Subjects were injected via the tail vein with 25% mannitol solution (200 μL) 20 min prior to intrathecal or intravenous injection of the viral construct. For intrathecal delivery, the AAV construct was delivered by direct lumbar puncture in awake mice by an experimenter (KFK) with extensive experience in this method of drug delivery (Hylden and Wilcox, 1980). In a minor modification to the protocol, the needle (30-gauge, 0.5-inch) was connected to a length of PE10 tubing, which was then connected to a second needle that was attached to a 50 μl Luer-hub Hamilton syringe. Ten microliters containing ~1011 vector genomes was injected intrathecally. The injection was administered by gently gripping the iliac crest of the rodent and inserting the needle (bevel side up) at about a 45° angle centered between the hipbones. A reflexive flick of the tail indicated puncture of the dura. For intravenous AAV5 injections, the same total dose of vector (~1011 vector genomes) was diluted 10-fold in sterile saline to a final volume of 100 μL. Following injection of AAV, the animals were returned to the vivarium where they remained for 6 weeks, until the time of transcardial perfusion, fixation, and extraction of fixed brain tissue for immunohistochemical analysis.

Immunohistochemistry

All animals were sacrificed by perfusion fixation as previously described (Vulchanova et al., 1998). Briefly, animals were isoflurane anesthetized via nosecone inhalation and perfused with a solution of calcium-free tyrodes solution (in mM:NaCl 116, KCl 5.4, MgCl2·6H20 1.6, MgSO4·7H2O 0.4, NaH2PO4 1.4, glucose 5.6, and NaHCO3 26) followed by fixative (4% paraformaldehyde and 0.2% picric acid in 0.1 M phosphate buffer, pH 6.9) followed by 10% sucrose in PBS. Brain was removed and incubated in 10% sucrose overnight at 4°C. Sections were cut at 14 μm thickness and thaw mounted onto gel-coated slides. Tissue sections were incubated for 1 h at room temperature in diluent (PBS containing 0.3% Triton, 1% BSA, 1% normal donkey serum) and then incubated overnight at 4°C in primary antisera diluted in the same solution. Primary antibodies used were: rabbit anti-GFP, 1:500 (Invitrogen; Eugene, OR), mouse anti-NeuN, 1:500 (Chemicon; Temecula, CA), mouse anti-GFAP, 1:400 (Sigma; St. Louis, MO), and mouse anti-calbindin, 1:1000 (Sigma; St. Louis, MO), rat anti-CD68, 1:100 (AbD Serotec, Oxford, UK). After rinsing with PBS, sections were incubated 1 h at room temperature with appropriate combinations of Cy2-, Cy3-, and Cy5- (1:300) conjugated secondary antisera (Jackson ImmunoResearch, West Grove, CA). Sections were rinsed again, and in some cases, were also incubated with DAPI nucleic acid stain for 3–5 min, 300 nM (Invitrogen; Eugene, OR). Following the final rinses, sections were cover-slipped using glycerol and PBS containing 0.1% p-phenylenediamine (Sigma).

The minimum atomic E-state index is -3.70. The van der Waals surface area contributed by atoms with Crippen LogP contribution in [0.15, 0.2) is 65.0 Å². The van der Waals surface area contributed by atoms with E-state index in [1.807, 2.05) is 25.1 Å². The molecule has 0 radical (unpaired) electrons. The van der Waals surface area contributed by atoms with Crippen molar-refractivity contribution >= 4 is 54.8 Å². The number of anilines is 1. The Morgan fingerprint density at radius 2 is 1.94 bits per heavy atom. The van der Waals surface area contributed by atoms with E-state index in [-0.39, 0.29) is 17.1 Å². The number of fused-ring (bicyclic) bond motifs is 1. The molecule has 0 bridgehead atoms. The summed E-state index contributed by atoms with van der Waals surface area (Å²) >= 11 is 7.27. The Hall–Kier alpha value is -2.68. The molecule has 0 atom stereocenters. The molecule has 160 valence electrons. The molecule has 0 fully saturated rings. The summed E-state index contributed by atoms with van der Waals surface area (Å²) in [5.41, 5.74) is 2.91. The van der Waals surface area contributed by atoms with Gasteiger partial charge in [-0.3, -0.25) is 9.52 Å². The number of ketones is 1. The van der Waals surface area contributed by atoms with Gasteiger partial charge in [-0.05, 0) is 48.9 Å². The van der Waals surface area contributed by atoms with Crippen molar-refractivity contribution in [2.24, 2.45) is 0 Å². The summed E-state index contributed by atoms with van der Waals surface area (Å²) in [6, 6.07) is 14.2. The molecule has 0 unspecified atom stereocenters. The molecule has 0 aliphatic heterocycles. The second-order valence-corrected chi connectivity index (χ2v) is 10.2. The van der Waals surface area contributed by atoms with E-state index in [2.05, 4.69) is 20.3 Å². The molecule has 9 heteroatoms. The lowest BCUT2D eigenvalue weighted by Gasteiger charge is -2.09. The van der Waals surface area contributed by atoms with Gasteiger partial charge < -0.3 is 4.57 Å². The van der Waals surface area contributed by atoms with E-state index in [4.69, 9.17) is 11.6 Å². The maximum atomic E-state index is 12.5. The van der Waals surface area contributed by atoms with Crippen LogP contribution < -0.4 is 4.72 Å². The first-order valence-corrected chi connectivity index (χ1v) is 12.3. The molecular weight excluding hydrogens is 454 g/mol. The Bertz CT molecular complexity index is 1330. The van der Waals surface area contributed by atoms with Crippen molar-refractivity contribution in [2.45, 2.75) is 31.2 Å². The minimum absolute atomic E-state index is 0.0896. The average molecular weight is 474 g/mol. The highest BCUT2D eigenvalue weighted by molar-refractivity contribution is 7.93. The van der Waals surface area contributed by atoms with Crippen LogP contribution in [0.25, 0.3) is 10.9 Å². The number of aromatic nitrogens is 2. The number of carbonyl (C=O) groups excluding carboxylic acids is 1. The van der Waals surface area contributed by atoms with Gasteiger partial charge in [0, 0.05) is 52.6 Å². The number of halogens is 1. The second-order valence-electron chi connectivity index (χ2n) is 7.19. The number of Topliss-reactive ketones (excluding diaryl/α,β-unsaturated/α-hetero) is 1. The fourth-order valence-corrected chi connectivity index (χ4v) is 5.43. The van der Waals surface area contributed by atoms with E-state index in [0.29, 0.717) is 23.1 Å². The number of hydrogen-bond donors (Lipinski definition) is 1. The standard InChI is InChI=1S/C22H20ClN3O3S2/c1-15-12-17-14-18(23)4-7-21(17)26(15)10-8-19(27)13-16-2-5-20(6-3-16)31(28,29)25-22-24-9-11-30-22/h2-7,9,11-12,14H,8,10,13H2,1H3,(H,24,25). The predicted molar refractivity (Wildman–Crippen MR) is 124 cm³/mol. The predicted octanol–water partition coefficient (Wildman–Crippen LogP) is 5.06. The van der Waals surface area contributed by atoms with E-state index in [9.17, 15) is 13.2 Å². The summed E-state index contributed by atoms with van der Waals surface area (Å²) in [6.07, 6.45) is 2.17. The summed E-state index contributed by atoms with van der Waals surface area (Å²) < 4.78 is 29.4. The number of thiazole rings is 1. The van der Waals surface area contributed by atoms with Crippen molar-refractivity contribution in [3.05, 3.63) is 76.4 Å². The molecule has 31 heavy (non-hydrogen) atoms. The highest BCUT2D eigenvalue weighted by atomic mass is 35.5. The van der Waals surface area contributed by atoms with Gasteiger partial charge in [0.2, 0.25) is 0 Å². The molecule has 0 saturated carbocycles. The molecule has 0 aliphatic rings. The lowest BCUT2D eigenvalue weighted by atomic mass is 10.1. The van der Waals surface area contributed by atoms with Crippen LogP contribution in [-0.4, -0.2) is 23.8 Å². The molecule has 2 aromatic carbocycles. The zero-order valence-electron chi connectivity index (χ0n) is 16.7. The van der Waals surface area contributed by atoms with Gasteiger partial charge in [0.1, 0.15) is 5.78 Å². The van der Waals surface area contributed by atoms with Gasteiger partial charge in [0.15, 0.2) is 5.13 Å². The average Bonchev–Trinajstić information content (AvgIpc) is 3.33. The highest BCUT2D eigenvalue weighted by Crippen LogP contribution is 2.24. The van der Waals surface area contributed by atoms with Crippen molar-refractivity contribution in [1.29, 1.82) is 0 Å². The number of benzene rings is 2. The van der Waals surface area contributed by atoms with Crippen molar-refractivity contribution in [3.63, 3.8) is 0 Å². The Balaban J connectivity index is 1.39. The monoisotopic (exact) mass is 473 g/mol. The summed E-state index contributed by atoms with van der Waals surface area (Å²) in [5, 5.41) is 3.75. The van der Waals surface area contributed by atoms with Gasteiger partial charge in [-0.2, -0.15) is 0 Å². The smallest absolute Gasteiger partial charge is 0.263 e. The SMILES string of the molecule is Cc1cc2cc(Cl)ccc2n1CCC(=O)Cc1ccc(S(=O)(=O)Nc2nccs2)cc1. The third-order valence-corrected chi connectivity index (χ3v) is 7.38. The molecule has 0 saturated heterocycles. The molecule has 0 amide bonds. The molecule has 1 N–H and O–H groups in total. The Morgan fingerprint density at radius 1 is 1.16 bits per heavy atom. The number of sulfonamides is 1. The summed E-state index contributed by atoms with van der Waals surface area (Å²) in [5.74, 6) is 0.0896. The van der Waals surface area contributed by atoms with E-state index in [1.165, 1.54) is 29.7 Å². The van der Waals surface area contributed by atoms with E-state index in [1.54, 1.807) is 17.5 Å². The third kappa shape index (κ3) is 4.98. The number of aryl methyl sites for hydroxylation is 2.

Microscopy

Anatomical analysis was based on the “The Mouse Brain In Stereotaxic Coordinates,” Second Edition (Paxinos and Franklin, 2001). Images for Figures 3 and 10 were collected at a resolution of 1600 by 1200 pixels on an Olympus BX60 fluorescence microscope with a Spot Insight camera and Spot image acquisition software. Images in Figures 4E,F, 7 and 8B were collected with an Olympus BX50FA fluorescence microscope equipped with a CCD camera. All other images were collected on an Olympus Fluoview 1000 confocal microscope with associated software at a resolution of 512 by 512 pixels. Images were processed for contrast, brightness, and color in Adobe Photoshop.

Quantification

For quantification of number of fourth ventricle choroid plexus cells transduced, 3 sections per ventricle, spaced at least 100 μm apart were counted for each of 4 animals. The total number of choroid plexus cells in each section was determined by counting nuclei within each ventricle identified by DAPI stain. Choroid plexus cells immuno-positive for GFP were identified by overlaying images of DAPI fluorescence and GFP-ir, and counting nuclei that were surrounded by GFP-ir. Two independent observers performed counts yielding results that consistently varied by less than six percent per section. Results are graphed as percent of counted choroid plexus cells for a given ventricle that displayed GFP immunoreactivity (-ir).

For quantification of transduced Purkinje cells, at least 6 sections spaced at least 70 μm apart were counted for each of the 4 animals. Only Purkinje cell bodies that showed GFP-ir were counted, and were identified by co-labeling with calbindin-ir. Results are graphed as the percent of counted cells that were located in a given range of distances from Bregma.

Statistics

For quantification of choroid plexus cells and Purkinje cells, data are represented as mean ± standard error of the mean. Data were analyzed using one-way analysis of variance (ANOVA) followed by a Bonferroni post-hoc test. Data analysis, and production of graphs, was done with GraphPad Prism 4.0 software.

Results

Six weeks after intrathecal administration of AAV5, GFP expression was observed in discrete areas of the central nervous system (CNS), while intravenous delivery of an equivalent total dose of vector resulted in no detectable expression in the CNS. The figures illustrating localization of GFP-ir are presented in a caudal-to-rostral sequence and are referenced as necessary for the descriptions of anatomical regions, which may be represented on more than one figure. The relative abundance of GFP-positive cells in different structures is shown in Table 1. Throughout the CNS we observed GFP-positive neurons and astrocytes, as evidenced by colocalization with NeuN and GFAP, respectively. To address the immune status of the brains of AAV treated animals we performed labeling for the microglial marker CD68, and found no qualitative difference in CD68 labeling between naïve and AAV5 treated animals (data not shown).